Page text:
●   EVIDENCE  ―  However, scrutiny of the published literature has FAILED TO FIND EVIDENCE of a credible probability of adverse human health effects derived from the use of modern pesticides as occurs in the real world, not in the laboratory-generated environment.

●   FOCUSING ON THE PAST  ―  Unfortunately, public attitudes  —  fed by attention-seeking MEDIA SCARE STORIES  —  seem FOCUSED ON THE PAST and fail to see a comparatively rapid change in chemical technology and how it has been deployed.  Similarly, public attention is drawn to misinterpretations and half-analysis of stories of hazards. 

●   GLYPHOSATE  ―  In summary, pronouncements of adverse effects of glyphosate and its surfactant seem relegated solely to the laboratory; in the environment, exposure is just too low for any measurable effects.  Indeed, the European authors own studies show clear thresholds for an effect.  In other words, their studies show that, at some concentrations in the cell cultures, nothing happens.  Proclaiming that spray tank concentrations of glyphosate expose workers to hazardous levels of glyphosate and its surfactants DEFIES LOGIC in the light of actual exposure measurements and in vivo rodent studies. The interpretation of in vitro studies is realistic only when concentrations reflect levels likely to occur in blood and/or interstitial fluids.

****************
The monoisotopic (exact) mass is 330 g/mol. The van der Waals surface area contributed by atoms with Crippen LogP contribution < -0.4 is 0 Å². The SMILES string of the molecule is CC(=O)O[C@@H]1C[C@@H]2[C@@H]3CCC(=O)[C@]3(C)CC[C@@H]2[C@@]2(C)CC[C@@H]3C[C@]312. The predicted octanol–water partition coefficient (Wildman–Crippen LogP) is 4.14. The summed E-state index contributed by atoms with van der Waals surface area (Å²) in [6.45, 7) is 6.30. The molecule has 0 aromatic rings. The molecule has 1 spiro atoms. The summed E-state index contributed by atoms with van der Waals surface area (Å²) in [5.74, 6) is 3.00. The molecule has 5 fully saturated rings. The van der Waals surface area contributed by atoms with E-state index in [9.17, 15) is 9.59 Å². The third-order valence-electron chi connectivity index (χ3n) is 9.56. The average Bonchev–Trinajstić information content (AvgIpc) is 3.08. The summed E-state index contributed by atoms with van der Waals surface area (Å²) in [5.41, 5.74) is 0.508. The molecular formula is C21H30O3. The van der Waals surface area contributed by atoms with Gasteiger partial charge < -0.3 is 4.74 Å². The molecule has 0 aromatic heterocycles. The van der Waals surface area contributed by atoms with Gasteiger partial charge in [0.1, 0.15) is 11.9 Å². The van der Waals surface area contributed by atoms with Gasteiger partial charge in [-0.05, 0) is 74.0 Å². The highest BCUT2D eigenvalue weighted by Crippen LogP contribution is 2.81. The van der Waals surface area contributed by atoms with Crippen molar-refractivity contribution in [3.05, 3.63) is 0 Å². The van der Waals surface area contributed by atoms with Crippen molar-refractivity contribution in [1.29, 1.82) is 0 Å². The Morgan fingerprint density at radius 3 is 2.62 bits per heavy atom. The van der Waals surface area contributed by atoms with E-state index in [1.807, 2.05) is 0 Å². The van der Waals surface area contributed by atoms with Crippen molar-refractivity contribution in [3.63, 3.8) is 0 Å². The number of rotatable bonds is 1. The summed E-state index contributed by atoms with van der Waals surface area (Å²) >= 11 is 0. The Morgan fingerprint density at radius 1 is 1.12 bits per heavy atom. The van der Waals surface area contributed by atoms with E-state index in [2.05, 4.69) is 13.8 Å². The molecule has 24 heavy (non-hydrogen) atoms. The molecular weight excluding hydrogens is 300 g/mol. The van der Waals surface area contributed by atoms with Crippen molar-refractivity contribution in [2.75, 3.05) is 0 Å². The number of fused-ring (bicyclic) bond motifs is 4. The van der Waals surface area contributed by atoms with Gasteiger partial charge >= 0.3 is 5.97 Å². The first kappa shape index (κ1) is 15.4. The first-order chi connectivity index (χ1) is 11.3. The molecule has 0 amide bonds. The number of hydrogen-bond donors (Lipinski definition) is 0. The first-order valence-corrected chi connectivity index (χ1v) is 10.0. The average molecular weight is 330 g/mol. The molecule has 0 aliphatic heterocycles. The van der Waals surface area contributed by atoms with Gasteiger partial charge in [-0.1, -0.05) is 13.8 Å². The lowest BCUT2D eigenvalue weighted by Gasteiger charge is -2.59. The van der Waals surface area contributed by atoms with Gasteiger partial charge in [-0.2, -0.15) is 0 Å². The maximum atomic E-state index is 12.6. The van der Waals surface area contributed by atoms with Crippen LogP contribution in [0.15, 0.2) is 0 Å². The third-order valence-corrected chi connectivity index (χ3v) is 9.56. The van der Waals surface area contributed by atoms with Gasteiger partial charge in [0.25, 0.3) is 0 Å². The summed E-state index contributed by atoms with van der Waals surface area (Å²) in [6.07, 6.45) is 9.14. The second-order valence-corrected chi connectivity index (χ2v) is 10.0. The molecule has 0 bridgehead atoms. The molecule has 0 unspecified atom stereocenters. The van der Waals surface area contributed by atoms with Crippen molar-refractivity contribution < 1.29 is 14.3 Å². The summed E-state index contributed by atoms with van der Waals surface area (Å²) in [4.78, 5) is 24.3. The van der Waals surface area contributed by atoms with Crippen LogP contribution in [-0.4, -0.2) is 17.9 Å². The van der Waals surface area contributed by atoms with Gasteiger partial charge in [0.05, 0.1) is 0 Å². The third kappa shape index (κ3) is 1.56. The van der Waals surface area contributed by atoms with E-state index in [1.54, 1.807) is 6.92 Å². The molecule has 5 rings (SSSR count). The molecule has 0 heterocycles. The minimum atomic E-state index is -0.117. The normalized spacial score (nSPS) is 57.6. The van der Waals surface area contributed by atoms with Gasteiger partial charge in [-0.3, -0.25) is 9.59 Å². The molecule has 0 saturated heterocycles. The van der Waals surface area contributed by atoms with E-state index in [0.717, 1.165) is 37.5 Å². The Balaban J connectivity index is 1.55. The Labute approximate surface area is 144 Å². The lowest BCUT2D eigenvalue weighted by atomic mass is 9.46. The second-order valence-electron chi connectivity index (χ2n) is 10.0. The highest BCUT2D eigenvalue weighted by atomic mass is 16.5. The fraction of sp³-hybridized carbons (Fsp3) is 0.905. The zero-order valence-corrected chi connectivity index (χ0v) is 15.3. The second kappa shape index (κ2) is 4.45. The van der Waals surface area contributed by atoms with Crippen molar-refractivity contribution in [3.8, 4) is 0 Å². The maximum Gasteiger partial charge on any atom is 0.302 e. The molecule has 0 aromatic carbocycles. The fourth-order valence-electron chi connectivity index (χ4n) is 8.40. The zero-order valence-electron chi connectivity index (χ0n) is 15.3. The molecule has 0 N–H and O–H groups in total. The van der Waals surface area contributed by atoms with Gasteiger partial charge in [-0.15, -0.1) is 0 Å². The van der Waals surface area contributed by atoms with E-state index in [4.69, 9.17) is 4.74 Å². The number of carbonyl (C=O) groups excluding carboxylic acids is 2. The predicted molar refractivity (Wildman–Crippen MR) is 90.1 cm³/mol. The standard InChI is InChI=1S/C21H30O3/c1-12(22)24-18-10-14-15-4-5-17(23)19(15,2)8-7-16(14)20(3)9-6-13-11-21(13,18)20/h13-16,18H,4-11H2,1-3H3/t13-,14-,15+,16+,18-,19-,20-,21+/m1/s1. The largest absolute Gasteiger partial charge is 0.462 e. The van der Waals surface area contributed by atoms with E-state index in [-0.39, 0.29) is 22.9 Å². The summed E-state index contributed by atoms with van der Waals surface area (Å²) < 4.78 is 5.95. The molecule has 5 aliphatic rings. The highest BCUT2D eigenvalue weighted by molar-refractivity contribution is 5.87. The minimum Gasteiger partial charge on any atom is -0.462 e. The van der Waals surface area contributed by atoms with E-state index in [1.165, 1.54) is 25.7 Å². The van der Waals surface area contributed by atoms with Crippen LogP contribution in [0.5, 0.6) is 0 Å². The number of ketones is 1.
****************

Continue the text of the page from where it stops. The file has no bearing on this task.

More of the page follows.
●   ORGANIC AGRICULTURE  ―  Some advocates call for wholesale adoption of organic agriculture.  But if the calls are motivated by concerns about pesticide use, then disappointment will reign because USDA rules for certification of organic agriculture do allow pesticide use.  But it is a “pick your poison” choice of eschewing certain products in favor of others.  Ironically, some of the same active ingredients with known nervous system toxicity used by so-called conventional growers are also used by practitioners of organic agriculture.

●   PESTICIDE CONTROL STATUTES  ―  Controversy surrounding pesticide use at first glance would seem to date back to the 1962 publication of Rachel Carson’s Silent Spring.  However, this superficial analysis ignores the long history of pesticide control statutes such as the Federal Food, Drug, and Cosmetic Act ( FFDCA 1938 ) and the Federal Insecticide, Fungicide, Rodenticide Act ( FIFRA 1947 ).



ORIGINAL DOCUMENT from The NORAHG Library References  …

Please go to the following link  …


For more information, go to The Pesticide Truths Web-Site — The Wisdom of Elizabeth M. Whelan and American Council on Science and Health ( ACSH ) — Includes The NORAHG Library of Force Of Nature Reports & References ( link )